In the Jewish community, Mokom Sholom and its sister cemetery Bayside have been embroiled in controversy for several years–I’m not entirely sure what the noise is about, and it would take serious research to get it straight, but what follows is my rough summary of the situation.
In trying to find the in-process piece that I saw a street artistworking on Thursday night when I was returning to Manhattan on the above-ground subway, I got confused where the A branches between Lefferts Blouvard and Far Rockaway. I ended up walking from Rockaway Avenue all the way to Lefferts, which meant I inadvertently discovered a captivating little place called Ozone Park.
Replete with housing projects, retirement centers and curious rows of crowded, weed-ingested bungalows, Rockaway Beach is the quintessential everyman’s urban beach town. Even as Beach 116th Street holds more (sub)urban standards such as Duane Reade, a local firehouse and the Rockaway Diner than surf and swim shops (Blue Bungalow apparently only traffics enough business to open one day a week), the crumbling duplexes continue to bear proud front door plaques with statements such as “If you’re lucky enough to live at the beach, you’re lucky enough,” while tan kids with sun-bleached hair terrorize the boardwalk on bikes and skateboards. So what if Playland (the poor man’s Coney Island) closed in 1985 and half of the neighborhood’s housing is government supplemented? Rockway Beach still has (somewhat crunchy) sand, a boardwalk and beachfront snacks and, perhaps most importantly, real (dangerous!) waves and a Ramone’s song. Continue reading
This week I discovered:
2) Rockaway Beach
First things first: On Monday my friend Eric Eigner’s band, Mysterium, played at Spike Hill in Williamsburg. It was a late show and the bar folk were low key. People sipped cocktails at tables or hung out in the back, maintaining a respectful distance from the stage and the video tripod in the middle of the room—which is why I thought it strange that this one guy—stocky and bearded, in a nondescript t-shirt—was hanging out merely inches from the stage. I had overheard Eric’s roommate, Bruce, trying to explain the band to some perplexed and increasingly defensive man at the bar earlier—“Soundpainting,” Bruce called it, murmuring something about improv and jazz. Continue reading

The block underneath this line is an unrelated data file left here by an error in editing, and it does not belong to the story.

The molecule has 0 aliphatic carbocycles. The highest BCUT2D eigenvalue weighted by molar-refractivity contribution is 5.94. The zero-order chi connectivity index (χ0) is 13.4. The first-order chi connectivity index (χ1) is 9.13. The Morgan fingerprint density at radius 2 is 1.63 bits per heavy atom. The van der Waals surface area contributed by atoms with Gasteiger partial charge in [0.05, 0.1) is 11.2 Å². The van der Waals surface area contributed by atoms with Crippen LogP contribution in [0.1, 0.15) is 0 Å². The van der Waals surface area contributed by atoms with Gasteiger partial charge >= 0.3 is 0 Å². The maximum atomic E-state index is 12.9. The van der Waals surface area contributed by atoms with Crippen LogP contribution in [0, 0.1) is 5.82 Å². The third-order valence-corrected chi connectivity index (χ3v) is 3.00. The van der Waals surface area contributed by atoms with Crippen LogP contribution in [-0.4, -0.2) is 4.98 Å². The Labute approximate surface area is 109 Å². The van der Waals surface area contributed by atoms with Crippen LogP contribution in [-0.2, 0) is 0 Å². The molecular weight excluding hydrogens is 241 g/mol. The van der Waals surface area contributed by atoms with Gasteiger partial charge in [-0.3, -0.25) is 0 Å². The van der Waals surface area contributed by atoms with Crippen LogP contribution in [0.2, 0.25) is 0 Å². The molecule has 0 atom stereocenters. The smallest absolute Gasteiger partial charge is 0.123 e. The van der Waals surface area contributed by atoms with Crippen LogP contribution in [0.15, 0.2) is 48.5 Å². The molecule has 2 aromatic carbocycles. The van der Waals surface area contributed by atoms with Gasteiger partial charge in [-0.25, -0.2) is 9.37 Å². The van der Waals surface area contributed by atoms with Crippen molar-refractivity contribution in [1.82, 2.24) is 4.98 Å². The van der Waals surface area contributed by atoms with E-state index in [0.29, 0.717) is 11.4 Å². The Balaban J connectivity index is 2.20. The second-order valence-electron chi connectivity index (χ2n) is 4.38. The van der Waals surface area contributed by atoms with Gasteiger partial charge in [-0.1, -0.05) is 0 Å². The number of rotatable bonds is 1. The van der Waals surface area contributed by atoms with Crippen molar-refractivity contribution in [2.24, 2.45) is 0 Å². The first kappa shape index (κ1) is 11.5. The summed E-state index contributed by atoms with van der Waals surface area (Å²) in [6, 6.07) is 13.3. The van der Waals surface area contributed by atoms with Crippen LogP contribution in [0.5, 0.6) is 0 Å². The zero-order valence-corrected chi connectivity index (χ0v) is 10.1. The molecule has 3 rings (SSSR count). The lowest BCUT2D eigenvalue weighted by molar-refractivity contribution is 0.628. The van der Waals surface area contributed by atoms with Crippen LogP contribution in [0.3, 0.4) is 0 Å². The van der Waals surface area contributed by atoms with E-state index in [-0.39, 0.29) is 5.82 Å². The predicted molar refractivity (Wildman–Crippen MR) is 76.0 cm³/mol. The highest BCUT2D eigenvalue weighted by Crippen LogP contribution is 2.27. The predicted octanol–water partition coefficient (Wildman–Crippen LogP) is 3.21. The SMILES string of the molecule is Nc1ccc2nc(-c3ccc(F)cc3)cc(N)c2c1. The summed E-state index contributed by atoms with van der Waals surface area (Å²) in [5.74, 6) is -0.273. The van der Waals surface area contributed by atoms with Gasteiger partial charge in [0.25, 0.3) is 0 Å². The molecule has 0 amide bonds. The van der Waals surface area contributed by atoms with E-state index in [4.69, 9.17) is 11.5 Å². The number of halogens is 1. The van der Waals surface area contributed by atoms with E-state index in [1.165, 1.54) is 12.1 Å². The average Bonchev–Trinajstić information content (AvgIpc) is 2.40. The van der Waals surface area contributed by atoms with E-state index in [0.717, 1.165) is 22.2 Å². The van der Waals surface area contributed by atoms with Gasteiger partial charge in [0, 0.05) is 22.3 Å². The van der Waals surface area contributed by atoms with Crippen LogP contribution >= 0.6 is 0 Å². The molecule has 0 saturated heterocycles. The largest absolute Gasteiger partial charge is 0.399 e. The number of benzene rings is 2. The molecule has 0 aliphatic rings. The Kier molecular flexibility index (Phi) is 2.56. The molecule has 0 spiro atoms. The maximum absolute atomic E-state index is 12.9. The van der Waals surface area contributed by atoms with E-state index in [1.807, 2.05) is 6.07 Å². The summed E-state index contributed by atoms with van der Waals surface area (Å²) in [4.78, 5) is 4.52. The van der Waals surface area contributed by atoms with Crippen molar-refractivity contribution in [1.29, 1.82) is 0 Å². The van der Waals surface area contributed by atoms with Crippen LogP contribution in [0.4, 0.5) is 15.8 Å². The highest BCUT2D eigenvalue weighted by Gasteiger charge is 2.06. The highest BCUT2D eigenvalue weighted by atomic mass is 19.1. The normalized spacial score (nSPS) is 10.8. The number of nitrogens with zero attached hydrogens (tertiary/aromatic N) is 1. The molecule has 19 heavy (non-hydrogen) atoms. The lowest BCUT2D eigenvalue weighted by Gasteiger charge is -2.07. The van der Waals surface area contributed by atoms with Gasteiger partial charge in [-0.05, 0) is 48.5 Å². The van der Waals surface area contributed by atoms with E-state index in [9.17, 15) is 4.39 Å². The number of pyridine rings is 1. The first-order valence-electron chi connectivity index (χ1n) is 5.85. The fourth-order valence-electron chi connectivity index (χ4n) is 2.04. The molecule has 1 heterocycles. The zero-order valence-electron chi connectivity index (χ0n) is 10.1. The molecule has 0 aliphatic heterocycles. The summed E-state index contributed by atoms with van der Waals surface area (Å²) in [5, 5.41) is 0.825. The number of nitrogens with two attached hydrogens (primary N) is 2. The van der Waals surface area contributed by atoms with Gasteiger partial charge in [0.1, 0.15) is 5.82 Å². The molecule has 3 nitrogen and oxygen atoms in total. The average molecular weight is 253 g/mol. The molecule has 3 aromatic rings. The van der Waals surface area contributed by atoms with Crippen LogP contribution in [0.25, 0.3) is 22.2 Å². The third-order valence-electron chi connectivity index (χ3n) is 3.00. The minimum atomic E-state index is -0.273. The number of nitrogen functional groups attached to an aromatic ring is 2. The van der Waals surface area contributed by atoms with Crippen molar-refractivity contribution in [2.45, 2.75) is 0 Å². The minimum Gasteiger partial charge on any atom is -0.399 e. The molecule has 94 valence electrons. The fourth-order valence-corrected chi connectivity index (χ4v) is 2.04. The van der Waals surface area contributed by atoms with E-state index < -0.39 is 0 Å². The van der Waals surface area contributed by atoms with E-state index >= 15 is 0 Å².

At the Newport Folk Fest I managed to catch up with Robin Pecknold, frontman of Fleet Foxes, for some backstage banter. Except that as soon as I found myself sitting cross-legged on the grass, facing the person behind the ethereal songs that got me through last winter, I knew I wasn’t quite prepared to conduct a professional interview. I blame it on lack of sustenance (did I really expect a bagel to last upwards of 12 hours?) and dually, the sun.
Cheree: I guess, um, tell me about yourself. How did this whole thing happen? You guys have been together a long time, right? Someone just passed your tape to Sub-pop?
Robin: Um, we started the band about three years ago and I think we were kind of like, we started to work [for the record/on the record? This part is illegible due to me moving the voice recorder] and my friend Phil was helping us record it and he’d done a lot of records for Sub-pop so he knew the people there and once we were kind of like halfway done with it, and then um—
C: Well how did you guys meet? You and the guys in the band?
R: Me and Skye with to school together, and Casey and Christian we met once we started playing music in Seattle, doing this thing called Crystal Skulls.
C: And then, I guess, so this whole year has been when everything’s sort of blown up for you guys?
R: I mean, last year was a much busier year, I think for us.
Keeping reading at When You Awake.
When we first stepped up to the plywood building, off some unfamiliar highway somewhere between Starkville and Montpelier, I was psyched to be going to a real Mississippi roadhouse.
Keep reading here.
Andrew Bujalski mumbles a bit about his new film Beeswax, which is playing in New York at Film Forum right NOW and comes with my highest recommendation. Though Bujalski eschews the term “mumblecore,” I, and it seems much of the blogging community out there, consider this film to be “mumblecore grows up.”